Kilogram

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For other uses of 'kg' see kg (disambiguation)
File:Kilogram.jpg
The international prototype, made of platinum-iridium, which is kept at the BIPM under conditions specified by the 1st CGPM in 1889.

The kilogram or kilogramme, (symbol: kg) is the SI base unit of mass. It is defined as being equal to the mass of the international prototype of the kilogram.

It is the only SI base unit that employs a prefix, and the only SI unit that is still defined in relation to an artifact rather than to a fundamental physical property.

History

The kilogram was originally defined as the mass of one litre of pure water at a temperature of 3.98 degrees Celsius and standard atmospheric pressure. This definition was hard to realize accurately, partially because the density of water depends ever-so-slightly on the pressure, and pressure units include mass as a factor, introducing a circular dependency in the definition of the kilogram.

To avoid these problems, the kilogram was redefined as precisely the mass of a particular standard mass created to approximate the original definition. Since 1889, the SI system defines the unit to be equal to the mass of the international prototype of the kilogram, which is made from an alloy of platinum and iridium of 39 mm height and diameter, and is kept at the Bureau International des Poids et Mesures (International Bureau of Weights and Measures). Official copies of the prototype kilogram are made available as national prototypes, which are compared to the Paris prototype ("Le Grand Kilo") roughly every 10 years. The international prototype kilogram was made in the 1880s.

By definition, the error in the repeatability of the current definition is exactly zero; however, in the usual sense of the word, it can be regarded as of the order of 2 micrograms. This is found by comparing the official standard with its official copies, which are made of roughly the same materials and kept under the same conditions. There is no reason to believe that the official standard is any more or less stable than its official copies, thus giving a way to estimate its stability. This procedure is performed roughly once every forty years.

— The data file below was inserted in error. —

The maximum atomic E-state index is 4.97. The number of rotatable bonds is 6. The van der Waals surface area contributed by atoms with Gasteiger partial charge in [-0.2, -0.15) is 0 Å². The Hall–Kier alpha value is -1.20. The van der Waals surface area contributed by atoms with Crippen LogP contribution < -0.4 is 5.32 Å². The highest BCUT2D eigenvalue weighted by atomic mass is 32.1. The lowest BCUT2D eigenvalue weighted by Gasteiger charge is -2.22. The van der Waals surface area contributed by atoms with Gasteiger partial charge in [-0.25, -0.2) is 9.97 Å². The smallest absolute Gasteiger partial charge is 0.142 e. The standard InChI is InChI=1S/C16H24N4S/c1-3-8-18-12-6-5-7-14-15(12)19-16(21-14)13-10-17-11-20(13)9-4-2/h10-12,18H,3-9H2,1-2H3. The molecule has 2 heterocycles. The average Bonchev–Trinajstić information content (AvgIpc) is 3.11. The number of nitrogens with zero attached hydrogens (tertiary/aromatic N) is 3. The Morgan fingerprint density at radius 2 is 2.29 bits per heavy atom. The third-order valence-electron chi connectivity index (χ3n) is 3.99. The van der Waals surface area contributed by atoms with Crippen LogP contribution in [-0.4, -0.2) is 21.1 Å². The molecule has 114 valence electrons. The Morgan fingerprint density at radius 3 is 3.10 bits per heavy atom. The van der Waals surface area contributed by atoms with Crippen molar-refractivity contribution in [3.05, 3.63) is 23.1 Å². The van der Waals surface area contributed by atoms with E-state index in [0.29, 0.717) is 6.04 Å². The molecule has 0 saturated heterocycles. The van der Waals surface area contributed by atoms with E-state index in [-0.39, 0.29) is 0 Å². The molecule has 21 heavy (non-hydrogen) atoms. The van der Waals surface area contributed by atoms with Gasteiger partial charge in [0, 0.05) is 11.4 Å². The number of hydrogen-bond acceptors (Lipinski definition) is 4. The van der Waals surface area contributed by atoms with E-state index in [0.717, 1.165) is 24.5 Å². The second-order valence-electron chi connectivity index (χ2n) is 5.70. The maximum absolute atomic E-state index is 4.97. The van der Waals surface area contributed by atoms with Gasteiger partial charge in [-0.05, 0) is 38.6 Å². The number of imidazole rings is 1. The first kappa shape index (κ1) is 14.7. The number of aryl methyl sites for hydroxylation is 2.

The international prototype of the kilogram seems to have lost about 50 micrograms in the last 100 years, and the reason for the loss is still unknown (reported in Der Spiegel, 2003 #26). The observed variation in the prototype has intensified the search for a new definition of the kilogram. It is accurate to state that any object in the universe (other than the reference metal in France) that had a mass of 1 kilogram 100 years ago, and has not changed since then, now has a mass of 1.000 05 kg. This perspective is counterintuitive and defeats the purpose of a standard unit of mass, since the standard should not change arbitrarily over time.

The gram

The gram or gramme is the term to which SI prefixes are applied.

The gram was the base unit of the older cgs system of measurement, a system which is no longer widely used.

Proposed future definitions

There is an ongoing effort to introduce a new definition for the kilogram by way of fundamental or atomic constants. The proposals being worked on are:

Atom-counting approaches

  • The Avogadro approach attempts to define the kilogram as a fixed number of silicon atoms. As a practical realization, a sphere would be used and its size would be measured by interferometry.